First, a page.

On 3 September, Mrs Patricia Bagley will celebrate her 100th birthday with family and friends, as she enjoys her seaside home at Resthaven Port Elliot.
Mrs Bagley has always enjoyed coastal living; from the time she was born.
Mrs Bagley says, ‘I was born at Brighton and grew up in Reynella. Sadly, my mother passed when I was only 13 days old. My sister Irene and I spent much of our early childhood being cared for by our father, maternal grandparents, and other close family members.’
‘I have very fond memories of my grandparents, who lived on a small mixed farm up the road from our family home. I recall helping them to care for the animals, and doing other various tasks to earn pocket money.’
‘Dad remarried when Irene and I were still very young, and we gained three sisters in the next few years.’
‘On completing grade seven, and leaving school, as was the common thing in those days, I had various jobs in local businesses. I later got to work in the mail order department at Myer, then in the early years of the war, I worked in a munitions factory.’
‘My ambition was to join the [Royal Australian] Navy and travel the world. To achieve this dream, I did general nurse training at Wallaroo in the new hospital. At the time, I had to find out where Wallaroo was!’
‘I made many friends amongst my fellow trainees, and we had quite a busy social life. I wrote and received many letters from visiting servicemen who attended the regular dances. Among these chaps was a local, Reg Buck, who was in the [Royal Australian] Air Force at the time.’
‘We married, settled in Wallaroo, and had six children, five were born within 4 years and 11 months!’
‘Life was busy, raising our family through some tough times, and became busier still when I returned to nursing to supplement our income.’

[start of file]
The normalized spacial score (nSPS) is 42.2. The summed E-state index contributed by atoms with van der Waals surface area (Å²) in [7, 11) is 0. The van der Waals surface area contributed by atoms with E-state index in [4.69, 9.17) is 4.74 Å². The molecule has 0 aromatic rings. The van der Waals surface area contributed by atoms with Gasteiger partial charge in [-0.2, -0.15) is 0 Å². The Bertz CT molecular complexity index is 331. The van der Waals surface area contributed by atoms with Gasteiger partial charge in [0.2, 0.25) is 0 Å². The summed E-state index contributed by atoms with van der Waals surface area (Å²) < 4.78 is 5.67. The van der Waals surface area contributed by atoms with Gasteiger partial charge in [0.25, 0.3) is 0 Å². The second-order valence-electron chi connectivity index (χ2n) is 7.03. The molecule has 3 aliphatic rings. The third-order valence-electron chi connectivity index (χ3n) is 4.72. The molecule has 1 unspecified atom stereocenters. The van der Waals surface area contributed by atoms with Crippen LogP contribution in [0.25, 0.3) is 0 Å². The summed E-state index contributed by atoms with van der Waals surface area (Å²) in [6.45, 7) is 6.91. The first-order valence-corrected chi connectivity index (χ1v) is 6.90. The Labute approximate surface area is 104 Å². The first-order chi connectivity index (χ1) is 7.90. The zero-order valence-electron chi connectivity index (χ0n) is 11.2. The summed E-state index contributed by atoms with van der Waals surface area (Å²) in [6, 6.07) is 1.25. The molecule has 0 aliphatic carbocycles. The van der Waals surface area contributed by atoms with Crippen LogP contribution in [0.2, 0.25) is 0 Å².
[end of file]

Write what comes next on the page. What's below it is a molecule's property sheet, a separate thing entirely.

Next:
‘Reg died at the age of 45 from war related illness. The children and I moved to Adelaide shortly after.’
‘For a few years, I cared for an elderly aunt in return for accommodation in a lovely home in Belair. We actually had an inside toilet!’
‘On the weekends, I did night duty shifts at a nursing home, as well as Saturday evenings at the Belair Hotel.’
Mrs Bagley reflects, ‘It is very interesting comparing the options available to senior folk then and now. I hope that my care to those “patients” back then gave them comfort. I can certainly vouch for the care and interaction I receive in my current abode. I am encouraged and supported to be part of a lovely environment. My jokes and sense of humour seem to be appreciated.’
‘I later moved to Klemzig and worked at Uniroyal factory until retirement. My sister lived at Victor Harbor, so I relocated to be closer to her.’
‘I then met my second husband, Ernest Bagley, we married and lived at Tickera, as well as a second home at Kingscote. Our cat, Tim, and the chooks, did the trips back and forth with us on the ferry.’
‘With Ernest I got to do more travel, both overseas and locally. We shared a wonderful time together during our marriage until he died in 2001.’
‘Whilst I have had some tough times, I have learned to appreciate that life has been good to me. I have good health, but I often ask, “why am I so healthy?”.’
‘I am a strong believer in my faith. Don’t hold grudges in life. I always say, “If I want God to forgive me, then I must forgive others.” I live by it, and I am happy.’
Mrs Bagley notes that her children are her greatest achievement. She is a very proud mother who takes pride in how they have grown up.
On her birthday, Mrs Bagley looks forward to celebrating with an afternoon tea at Port Elliot, surrounded by her six children, grandchildren, great grandchildren, relatives, and friends.
Many happy returns, Mrs Bagley.